What do you mean it isn’t about the $$? December 16, 2009Posted by gordonwatts in ATLAS, CERN, LHC, life.
A cute article in Vanity Fair:
Among the defining attributes of now are ever tinier gadgets, ever shorter attention spans, and the privileging of marketplace values above all. Life is manically parceled into financial quarters, three-minute YouTube videos, 140-character tweets. In my pocket is a phone/computer/camera/video recorder/TV/stereo system half the size of a pack of Marlboros. And what about pursuing knowledge purely for its own sake, without any real thought of, um, monetizing it? Cute.
Something I found out from this article – The LHC is the largest machine ever built. Ok. Wow. Ever!? I would have though that something like a large air craft carrier would have beat this. Still.
The attention span is another interesting aspect I’d not thought about. You know that the first space shuttles were using magnetic core memory (see the reference in that Wikipedia particle). There were a number of reasons for this – one of them was certainly there was no better technology available when they started. Before it was built more robust memory appeared – but it was too late to redesign. Later space shuttles were fitted with more modern versions of the memory.
In internet time, 6 months or a year and you are already a version behind. And it matters. It would seem part of the point of the now is to be using the latest and greatest. You know how everyone stands around a water cooler discussing the latest episode of some TV show (i.e. Lost when it first started). Now it is the latest iPhone update or some other cool new gadget. Ops. Hee hee. I said water cooler. How quaint. Obviously, I meant facebook.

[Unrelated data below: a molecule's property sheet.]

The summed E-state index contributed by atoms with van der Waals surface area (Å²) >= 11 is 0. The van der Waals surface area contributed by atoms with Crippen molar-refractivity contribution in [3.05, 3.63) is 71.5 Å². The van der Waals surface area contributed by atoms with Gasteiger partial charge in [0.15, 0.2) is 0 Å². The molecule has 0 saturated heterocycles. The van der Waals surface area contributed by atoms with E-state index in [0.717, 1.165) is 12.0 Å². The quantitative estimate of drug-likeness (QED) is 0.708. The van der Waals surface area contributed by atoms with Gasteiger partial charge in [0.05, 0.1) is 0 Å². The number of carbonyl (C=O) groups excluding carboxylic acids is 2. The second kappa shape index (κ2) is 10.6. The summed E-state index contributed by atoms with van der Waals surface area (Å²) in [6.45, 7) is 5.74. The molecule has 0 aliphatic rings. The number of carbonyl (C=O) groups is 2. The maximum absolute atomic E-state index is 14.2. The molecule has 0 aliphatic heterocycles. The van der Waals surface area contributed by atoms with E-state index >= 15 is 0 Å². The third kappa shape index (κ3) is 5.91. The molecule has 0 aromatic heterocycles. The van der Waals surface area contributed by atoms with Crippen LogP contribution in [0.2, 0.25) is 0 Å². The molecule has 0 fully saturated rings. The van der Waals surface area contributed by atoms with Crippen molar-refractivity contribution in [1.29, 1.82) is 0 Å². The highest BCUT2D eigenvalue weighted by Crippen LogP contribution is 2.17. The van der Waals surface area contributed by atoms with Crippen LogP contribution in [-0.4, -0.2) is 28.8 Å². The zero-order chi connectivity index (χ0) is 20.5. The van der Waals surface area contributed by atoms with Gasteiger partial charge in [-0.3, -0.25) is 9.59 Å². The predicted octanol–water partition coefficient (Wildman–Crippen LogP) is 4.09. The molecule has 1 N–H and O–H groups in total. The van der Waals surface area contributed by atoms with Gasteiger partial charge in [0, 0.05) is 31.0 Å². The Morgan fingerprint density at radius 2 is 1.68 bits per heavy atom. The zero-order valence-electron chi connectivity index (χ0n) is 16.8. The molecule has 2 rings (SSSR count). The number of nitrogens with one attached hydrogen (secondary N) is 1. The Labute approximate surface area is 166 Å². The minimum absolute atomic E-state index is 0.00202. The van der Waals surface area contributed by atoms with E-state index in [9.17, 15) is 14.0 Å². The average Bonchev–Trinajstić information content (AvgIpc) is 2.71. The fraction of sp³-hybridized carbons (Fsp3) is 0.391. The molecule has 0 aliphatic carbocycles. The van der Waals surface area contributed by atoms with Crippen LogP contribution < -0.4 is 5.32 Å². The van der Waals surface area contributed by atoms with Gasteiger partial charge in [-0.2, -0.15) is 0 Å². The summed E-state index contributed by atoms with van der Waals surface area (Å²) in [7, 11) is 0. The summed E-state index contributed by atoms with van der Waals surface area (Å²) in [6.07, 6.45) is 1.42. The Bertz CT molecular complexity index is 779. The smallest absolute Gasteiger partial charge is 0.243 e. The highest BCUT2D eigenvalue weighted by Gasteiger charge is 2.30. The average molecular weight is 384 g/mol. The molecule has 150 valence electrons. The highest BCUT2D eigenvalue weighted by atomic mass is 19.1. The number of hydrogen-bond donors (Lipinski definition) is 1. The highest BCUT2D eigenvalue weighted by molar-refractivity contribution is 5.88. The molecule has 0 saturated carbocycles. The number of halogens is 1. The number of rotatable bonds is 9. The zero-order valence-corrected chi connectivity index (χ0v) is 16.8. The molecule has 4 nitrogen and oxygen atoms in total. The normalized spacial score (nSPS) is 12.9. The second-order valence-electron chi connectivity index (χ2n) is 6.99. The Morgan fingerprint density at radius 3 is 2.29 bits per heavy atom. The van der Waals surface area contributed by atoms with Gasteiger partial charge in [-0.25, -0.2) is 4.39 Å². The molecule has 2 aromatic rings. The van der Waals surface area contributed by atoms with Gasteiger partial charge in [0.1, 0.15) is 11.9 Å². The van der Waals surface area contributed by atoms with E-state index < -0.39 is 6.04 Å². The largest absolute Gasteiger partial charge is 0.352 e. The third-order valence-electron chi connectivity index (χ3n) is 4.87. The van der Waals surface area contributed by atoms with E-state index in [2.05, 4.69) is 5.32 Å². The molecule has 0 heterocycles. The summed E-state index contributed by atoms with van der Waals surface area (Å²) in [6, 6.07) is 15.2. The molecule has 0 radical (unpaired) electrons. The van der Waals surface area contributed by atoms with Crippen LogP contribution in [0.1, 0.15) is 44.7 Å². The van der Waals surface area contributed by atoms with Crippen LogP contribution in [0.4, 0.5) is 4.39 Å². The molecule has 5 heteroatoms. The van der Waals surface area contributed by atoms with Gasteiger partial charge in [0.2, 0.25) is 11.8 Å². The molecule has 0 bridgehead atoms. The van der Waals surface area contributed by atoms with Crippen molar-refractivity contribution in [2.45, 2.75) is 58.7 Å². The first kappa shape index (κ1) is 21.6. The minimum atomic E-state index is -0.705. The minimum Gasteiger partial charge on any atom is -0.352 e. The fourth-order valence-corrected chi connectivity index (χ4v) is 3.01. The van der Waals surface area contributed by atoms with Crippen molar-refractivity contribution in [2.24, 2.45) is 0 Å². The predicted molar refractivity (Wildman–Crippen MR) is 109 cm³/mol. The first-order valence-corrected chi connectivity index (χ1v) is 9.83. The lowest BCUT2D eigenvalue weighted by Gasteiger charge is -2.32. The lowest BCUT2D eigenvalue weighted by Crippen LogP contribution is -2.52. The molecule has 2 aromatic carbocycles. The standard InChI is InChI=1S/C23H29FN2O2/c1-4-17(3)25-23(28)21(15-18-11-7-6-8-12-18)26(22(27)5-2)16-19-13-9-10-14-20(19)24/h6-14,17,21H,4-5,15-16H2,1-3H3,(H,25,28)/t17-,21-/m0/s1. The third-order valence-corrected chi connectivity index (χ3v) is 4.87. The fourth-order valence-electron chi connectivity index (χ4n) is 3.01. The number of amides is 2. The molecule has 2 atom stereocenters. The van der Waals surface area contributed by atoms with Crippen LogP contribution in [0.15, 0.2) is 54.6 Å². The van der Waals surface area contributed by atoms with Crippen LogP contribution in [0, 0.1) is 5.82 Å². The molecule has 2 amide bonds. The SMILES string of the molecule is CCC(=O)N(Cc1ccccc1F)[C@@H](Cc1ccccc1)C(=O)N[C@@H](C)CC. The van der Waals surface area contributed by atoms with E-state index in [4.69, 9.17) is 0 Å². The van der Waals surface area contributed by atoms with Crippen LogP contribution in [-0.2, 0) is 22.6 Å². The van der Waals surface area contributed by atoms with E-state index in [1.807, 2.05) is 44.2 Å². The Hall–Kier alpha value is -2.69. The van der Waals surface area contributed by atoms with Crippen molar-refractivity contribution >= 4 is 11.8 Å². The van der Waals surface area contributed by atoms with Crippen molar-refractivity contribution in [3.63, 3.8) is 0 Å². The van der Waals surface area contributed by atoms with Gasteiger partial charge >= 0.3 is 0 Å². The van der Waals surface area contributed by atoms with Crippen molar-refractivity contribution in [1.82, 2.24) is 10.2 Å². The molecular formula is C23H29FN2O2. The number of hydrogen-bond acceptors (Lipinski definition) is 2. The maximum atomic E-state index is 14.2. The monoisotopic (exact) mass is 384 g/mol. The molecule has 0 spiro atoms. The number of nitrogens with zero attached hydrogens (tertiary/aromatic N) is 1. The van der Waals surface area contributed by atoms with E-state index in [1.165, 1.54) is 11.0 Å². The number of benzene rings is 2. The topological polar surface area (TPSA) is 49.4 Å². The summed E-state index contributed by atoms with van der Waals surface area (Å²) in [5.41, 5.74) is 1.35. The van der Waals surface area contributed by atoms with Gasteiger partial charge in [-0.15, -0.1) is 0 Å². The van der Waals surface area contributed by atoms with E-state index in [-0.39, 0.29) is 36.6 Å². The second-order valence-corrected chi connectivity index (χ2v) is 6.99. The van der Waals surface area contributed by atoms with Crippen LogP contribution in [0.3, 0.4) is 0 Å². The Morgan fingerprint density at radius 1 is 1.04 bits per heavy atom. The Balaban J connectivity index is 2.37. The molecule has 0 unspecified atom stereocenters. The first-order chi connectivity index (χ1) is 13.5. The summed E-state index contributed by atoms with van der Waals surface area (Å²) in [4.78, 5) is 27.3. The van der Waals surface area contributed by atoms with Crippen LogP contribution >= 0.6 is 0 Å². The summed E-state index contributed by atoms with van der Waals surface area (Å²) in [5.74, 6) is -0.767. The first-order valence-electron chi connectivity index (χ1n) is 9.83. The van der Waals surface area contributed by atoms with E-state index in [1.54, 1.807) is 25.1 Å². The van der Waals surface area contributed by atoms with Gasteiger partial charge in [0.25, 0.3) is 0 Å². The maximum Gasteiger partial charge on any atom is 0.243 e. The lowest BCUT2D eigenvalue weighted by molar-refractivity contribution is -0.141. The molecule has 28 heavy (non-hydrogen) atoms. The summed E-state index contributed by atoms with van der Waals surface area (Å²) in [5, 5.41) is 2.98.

Projects like the space shuttle or the LHC take years and years. And a lot of people have to remain focused for that long. And governments who provide the funding. You know how hard that is – especially for a place like the USA where every year they discuss the budget? It is hard. Some people have been working on this for 20 years. 20 years! And now data is finally arriving. Think about that: designs set down 20 years ago have finally been built and installed and integrated and tested.
This science does not operate on internet time. But we are now deep in the age of internet time. How will the next big project fair? Will we as a society have the commitment to get it done?
I like the writing style in this VF article – a cultural look at the LHC. They do a good job of describing the quench as well. I recommend the read. And, finally, yes, this post ended up very different from the way it started. :-)
Thanks to Chris @ UW for bringing this article to my attention.